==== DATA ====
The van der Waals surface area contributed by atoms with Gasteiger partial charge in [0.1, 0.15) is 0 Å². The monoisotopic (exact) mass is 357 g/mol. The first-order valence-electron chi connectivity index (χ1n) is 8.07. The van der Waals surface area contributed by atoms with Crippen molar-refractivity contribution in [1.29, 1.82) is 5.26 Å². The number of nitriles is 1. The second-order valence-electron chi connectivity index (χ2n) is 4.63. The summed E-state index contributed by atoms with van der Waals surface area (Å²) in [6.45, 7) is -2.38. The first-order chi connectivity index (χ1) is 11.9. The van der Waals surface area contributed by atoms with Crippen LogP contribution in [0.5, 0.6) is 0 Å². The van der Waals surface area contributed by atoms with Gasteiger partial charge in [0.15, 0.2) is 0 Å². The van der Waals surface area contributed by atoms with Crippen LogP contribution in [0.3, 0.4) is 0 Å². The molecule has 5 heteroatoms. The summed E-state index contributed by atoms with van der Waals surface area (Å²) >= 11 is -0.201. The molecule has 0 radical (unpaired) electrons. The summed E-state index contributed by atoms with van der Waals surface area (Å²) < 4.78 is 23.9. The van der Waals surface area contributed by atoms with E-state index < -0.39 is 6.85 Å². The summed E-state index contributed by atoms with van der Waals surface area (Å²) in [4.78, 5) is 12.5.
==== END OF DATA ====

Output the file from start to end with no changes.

The van der Waals surface area contributed by atoms with Gasteiger partial charge in [0.1, 0.15) is 0 Å². The monoisotopic (exact) mass is 357 g/mol. The first-order valence-electron chi connectivity index (χ1n) is 8.07. The van der Waals surface area contributed by atoms with Crippen molar-refractivity contribution in [1.29, 1.82) is 5.26 Å². The number of nitriles is 1. The second-order valence-electron chi connectivity index (χ2n) is 4.63. The summed E-state index contributed by atoms with van der Waals surface area (Å²) in [6.45, 7) is -2.38. The first-order chi connectivity index (χ1) is 11.9. The van der Waals surface area contributed by atoms with Crippen LogP contribution in [0.5, 0.6) is 0 Å². The van der Waals surface area contributed by atoms with Gasteiger partial charge in [0.15, 0.2) is 0 Å². The van der Waals surface area contributed by atoms with Crippen LogP contribution in [0.3, 0.4) is 0 Å². The molecule has 5 heteroatoms. The summed E-state index contributed by atoms with van der Waals surface area (Å²) >= 11 is -0.201. The molecule has 0 radical (unpaired) electrons. The summed E-state index contributed by atoms with van der Waals surface area (Å²) < 4.78 is 23.9. The van der Waals surface area contributed by atoms with E-state index < -0.39 is 6.85 Å². The summed E-state index contributed by atoms with van der Waals surface area (Å²) in [4.78, 5) is 12.5.